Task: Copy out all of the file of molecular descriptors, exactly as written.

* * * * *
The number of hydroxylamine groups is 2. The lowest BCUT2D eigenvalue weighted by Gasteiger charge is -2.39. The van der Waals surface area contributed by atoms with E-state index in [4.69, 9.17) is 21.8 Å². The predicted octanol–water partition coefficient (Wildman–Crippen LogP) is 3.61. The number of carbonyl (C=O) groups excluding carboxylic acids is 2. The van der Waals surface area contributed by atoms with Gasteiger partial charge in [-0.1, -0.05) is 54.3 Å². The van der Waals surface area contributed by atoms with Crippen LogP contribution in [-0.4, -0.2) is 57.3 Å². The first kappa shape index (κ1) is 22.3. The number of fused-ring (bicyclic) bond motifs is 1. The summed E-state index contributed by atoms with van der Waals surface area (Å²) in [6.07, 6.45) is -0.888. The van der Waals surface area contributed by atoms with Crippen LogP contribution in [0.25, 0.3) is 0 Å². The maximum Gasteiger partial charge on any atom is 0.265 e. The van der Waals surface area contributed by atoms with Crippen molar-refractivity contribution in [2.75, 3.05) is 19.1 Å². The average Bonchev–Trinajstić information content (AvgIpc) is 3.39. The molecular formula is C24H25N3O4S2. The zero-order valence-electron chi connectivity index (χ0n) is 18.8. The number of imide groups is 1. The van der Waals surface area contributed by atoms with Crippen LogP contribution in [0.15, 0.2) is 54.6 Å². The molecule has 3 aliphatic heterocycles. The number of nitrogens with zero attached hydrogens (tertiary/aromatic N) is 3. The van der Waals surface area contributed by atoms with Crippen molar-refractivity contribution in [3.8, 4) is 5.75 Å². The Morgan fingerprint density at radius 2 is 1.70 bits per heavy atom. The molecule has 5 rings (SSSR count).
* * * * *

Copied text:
The number of hydroxylamine groups is 2. The lowest BCUT2D eigenvalue weighted by Gasteiger charge is -2.39. The van der Waals surface area contributed by atoms with E-state index in [4.69, 9.17) is 21.8 Å². The predicted octanol–water partition coefficient (Wildman–Crippen LogP) is 3.61. The number of carbonyl (C=O) groups excluding carboxylic acids is 2. The van der Waals surface area contributed by atoms with Gasteiger partial charge in [-0.1, -0.05) is 54.3 Å². The van der Waals surface area contributed by atoms with Crippen LogP contribution in [-0.4, -0.2) is 57.3 Å². The first kappa shape index (κ1) is 22.3. The number of fused-ring (bicyclic) bond motifs is 1. The summed E-state index contributed by atoms with van der Waals surface area (Å²) in [6.07, 6.45) is -0.888. The van der Waals surface area contributed by atoms with Crippen LogP contribution in [0.25, 0.3) is 0 Å². The maximum Gasteiger partial charge on any atom is 0.265 e. The van der Waals surface area contributed by atoms with Crippen molar-refractivity contribution in [2.75, 3.05) is 19.1 Å². The average Bonchev–Trinajstić information content (AvgIpc) is 3.39. The molecular formula is C24H25N3O4S2. The zero-order valence-electron chi connectivity index (χ0n) is 18.8. The number of imide groups is 1. The van der Waals surface area contributed by atoms with Crippen LogP contribution in [0.15, 0.2) is 54.6 Å². The molecule has 3 aliphatic heterocycles. The number of nitrogens with zero attached hydrogens (tertiary/aromatic N) is 3. The van der Waals surface area contributed by atoms with Crippen molar-refractivity contribution in [3.8, 4) is 5.75 Å². The Morgan fingerprint density at radius 2 is 1.70 bits per heavy atom. The molecule has 5 rings (SSSR count).